Empowering people through cooperatives in Myanmar

54525372_2534895420070786_5231663830345449472_n

A tractor-hailing app, an app providing agricultural information on market, prices, weather and other important information and an app linking agri-producers to financial service providers are some of digital technologies featured in the forum Modernizing Myanmar’s Agriculture through Innovation. Organized by the US Agency for International Development (USAID), the forum also featured non-digital technologies. Two case studies on enterprise development were presented including a community development activity – formation of a cooperative.

The cooperative formation project was implemented by the Phyu Sin Saydanar Action Group (PSSAG) in partnership with ACCESS Advisory in 30 villages in northern Hpa-an township, Kayin State. The initiative was supported by USAID and resulted in the formation of the Zwe Kabin Myae Coop with 600 members and an initial share capital of 5.1 million kyats (US$3,400.). Located in a post-conflict area, the cooperative which is undergoing registration process is poised to provide lending services that will energize the local economy.

Zwe Kabin Myae is not the first community-based cooperative formed in Hpa-an. In 2016, an European Union (EU) project facilitated the formation of the Bawa Yay Tauk Myint Coop in Hlaing-bwe. The coop however was greatly affected by the 2018 floods and is facing organizational challenges. Another coop, the Pwint Pwint Lin Lin in Paing Kyone sub-township was formed as a result of the project implemented by the Adventist Relief and Development Agency (ADRA). It has sustained its savings and lending operations with 11 million kyats capital. In its second general assembly meeting later this month, it has declared dividends pay-out to members from the 2.5 million net income it has generated from its operations.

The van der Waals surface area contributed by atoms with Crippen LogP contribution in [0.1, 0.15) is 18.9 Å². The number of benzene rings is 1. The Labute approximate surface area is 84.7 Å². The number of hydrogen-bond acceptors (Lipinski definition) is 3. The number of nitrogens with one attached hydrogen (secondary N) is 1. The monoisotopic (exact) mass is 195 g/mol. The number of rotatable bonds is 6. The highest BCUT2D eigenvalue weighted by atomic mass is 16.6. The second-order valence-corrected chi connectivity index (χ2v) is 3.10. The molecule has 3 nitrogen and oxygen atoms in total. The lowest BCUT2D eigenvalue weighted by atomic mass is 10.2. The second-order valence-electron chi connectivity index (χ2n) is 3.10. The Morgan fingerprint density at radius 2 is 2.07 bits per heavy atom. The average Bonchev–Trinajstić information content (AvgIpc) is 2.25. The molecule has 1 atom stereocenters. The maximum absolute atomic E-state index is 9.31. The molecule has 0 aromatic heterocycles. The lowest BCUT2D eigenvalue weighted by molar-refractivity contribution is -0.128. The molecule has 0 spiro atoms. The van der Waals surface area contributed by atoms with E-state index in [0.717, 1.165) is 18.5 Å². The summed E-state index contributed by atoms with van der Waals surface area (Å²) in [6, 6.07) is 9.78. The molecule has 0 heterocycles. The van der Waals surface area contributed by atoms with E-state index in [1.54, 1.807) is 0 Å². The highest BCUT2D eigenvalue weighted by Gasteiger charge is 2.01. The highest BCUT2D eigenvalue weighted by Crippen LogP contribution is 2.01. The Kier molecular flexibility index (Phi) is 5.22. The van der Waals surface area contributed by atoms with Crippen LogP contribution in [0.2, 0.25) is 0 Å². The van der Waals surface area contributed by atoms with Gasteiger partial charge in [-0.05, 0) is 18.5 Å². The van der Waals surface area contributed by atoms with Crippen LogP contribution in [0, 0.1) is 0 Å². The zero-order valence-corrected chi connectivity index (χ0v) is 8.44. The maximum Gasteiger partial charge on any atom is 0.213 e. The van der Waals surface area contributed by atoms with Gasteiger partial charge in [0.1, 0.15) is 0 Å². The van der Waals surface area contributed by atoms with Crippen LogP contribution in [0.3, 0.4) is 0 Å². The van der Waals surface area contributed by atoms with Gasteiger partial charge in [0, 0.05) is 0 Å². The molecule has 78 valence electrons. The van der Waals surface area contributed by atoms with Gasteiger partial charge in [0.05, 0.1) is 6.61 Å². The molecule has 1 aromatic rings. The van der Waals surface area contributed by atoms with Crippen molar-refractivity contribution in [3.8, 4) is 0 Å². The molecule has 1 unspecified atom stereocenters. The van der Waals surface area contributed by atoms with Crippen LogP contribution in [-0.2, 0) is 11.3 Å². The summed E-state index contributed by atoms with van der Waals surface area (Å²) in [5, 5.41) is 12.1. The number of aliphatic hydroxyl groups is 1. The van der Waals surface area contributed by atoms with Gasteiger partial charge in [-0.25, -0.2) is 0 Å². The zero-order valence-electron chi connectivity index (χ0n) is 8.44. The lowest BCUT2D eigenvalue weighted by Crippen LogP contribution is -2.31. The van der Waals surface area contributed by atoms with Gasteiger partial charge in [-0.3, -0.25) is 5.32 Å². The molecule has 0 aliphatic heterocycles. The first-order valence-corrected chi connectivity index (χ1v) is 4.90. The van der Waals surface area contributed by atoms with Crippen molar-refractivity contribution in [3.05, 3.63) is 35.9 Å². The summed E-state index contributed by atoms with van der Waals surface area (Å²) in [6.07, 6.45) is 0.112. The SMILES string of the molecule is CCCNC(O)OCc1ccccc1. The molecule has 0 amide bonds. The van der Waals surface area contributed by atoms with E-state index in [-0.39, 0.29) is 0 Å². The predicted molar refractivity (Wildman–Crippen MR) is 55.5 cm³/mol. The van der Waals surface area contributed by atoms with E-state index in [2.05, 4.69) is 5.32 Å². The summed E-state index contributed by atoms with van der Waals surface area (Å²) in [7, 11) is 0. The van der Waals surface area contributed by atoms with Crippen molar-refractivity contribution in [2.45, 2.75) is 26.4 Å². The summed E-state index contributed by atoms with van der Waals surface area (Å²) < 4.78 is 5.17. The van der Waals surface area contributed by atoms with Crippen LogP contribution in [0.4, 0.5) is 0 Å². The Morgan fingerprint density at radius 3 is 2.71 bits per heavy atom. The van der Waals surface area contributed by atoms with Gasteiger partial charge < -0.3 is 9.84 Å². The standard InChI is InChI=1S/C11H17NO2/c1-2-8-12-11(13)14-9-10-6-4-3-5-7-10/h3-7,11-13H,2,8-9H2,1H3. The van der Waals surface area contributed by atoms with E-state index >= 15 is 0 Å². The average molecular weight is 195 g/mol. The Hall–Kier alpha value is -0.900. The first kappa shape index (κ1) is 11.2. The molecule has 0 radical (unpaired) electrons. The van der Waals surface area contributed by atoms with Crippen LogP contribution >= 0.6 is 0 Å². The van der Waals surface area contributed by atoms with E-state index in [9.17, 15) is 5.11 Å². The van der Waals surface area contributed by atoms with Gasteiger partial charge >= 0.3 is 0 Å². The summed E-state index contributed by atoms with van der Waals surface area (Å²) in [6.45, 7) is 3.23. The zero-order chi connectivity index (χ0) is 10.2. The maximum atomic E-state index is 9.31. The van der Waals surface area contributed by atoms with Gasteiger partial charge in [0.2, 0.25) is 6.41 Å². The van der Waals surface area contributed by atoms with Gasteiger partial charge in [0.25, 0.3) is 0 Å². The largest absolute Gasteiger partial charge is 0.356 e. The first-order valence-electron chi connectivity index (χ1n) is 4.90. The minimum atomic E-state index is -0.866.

The Karunas Mission Social Solidarity (KMSS), the development arm of the Catholic Church in Myanmar partnered with New Humanity, an Italian funding agency to pilot test formation of savings and credit unions in selected dioceses in 2017. It has successfully formed cooperatives in three areas.

One cooperative is in Shwe Bo Township under the Mandalay diocese, currently undergoing registration. It has generated 9.9 million kyats capital from its initial 172 members. Two other cooperatives were registered and have started providing savings and lending services in their respective areas. As of February, data showed an aggressive drive to extend services to its members. The first is in Nyaung Don, Yangon diocese where 10.2 million kyats share capital was mobilized and a total of 5 million kyats loans were already released benefiting 125 borrowing members. The second registered cooperative is in Tar Baung, Pathein diocese, where the cooperative was able to generate 74.5 million kyats share capital from 662 members. It has extended 55.2 million kyats volume of loans to 312 members.